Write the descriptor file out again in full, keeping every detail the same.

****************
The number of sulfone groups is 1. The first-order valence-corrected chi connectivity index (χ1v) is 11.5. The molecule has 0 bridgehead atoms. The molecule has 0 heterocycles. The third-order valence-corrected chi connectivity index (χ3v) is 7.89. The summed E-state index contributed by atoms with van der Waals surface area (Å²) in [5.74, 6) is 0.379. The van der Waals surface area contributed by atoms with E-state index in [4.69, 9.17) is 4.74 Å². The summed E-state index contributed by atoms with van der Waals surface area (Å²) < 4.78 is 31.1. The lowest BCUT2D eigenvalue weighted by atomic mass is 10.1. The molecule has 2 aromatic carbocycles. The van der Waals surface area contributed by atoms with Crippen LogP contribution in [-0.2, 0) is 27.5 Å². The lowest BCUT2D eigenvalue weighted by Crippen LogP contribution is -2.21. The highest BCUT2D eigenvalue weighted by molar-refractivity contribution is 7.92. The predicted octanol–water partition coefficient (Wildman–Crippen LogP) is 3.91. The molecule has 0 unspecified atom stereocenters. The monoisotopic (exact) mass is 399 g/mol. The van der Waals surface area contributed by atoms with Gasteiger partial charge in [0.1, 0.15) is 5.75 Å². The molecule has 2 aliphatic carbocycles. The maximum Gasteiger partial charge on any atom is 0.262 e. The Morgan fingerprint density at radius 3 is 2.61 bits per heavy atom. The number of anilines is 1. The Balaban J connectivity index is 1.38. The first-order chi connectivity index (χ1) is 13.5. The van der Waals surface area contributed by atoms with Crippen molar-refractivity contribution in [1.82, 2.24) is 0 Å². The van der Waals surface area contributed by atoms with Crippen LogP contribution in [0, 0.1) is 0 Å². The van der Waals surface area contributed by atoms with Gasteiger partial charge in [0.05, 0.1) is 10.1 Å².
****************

The number of sulfone groups is 1. The first-order valence-corrected chi connectivity index (χ1v) is 11.5. The molecule has 0 bridgehead atoms. The molecule has 0 heterocycles. The third-order valence-corrected chi connectivity index (χ3v) is 7.89. The summed E-state index contributed by atoms with van der Waals surface area (Å²) in [5.74, 6) is 0.379. The van der Waals surface area contributed by atoms with E-state index in [4.69, 9.17) is 4.74 Å². The summed E-state index contributed by atoms with van der Waals surface area (Å²) < 4.78 is 31.1. The lowest BCUT2D eigenvalue weighted by atomic mass is 10.1. The molecule has 2 aromatic carbocycles. The van der Waals surface area contributed by atoms with Crippen LogP contribution in [-0.2, 0) is 27.5 Å². The lowest BCUT2D eigenvalue weighted by Crippen LogP contribution is -2.21. The highest BCUT2D eigenvalue weighted by molar-refractivity contribution is 7.92. The predicted octanol–water partition coefficient (Wildman–Crippen LogP) is 3.91. The molecule has 0 unspecified atom stereocenters. The monoisotopic (exact) mass is 399 g/mol. The van der Waals surface area contributed by atoms with Gasteiger partial charge in [0.1, 0.15) is 5.75 Å². The molecule has 2 aliphatic carbocycles. The maximum Gasteiger partial charge on any atom is 0.262 e. The Morgan fingerprint density at radius 3 is 2.61 bits per heavy atom. The number of anilines is 1. The Balaban J connectivity index is 1.38. The first-order chi connectivity index (χ1) is 13.5. The van der Waals surface area contributed by atoms with Crippen molar-refractivity contribution in [1.82, 2.24) is 0 Å². The van der Waals surface area contributed by atoms with Crippen LogP contribution in [0, 0.1) is 0 Å². The van der Waals surface area contributed by atoms with Gasteiger partial charge in [0.05, 0.1) is 10.1 Å².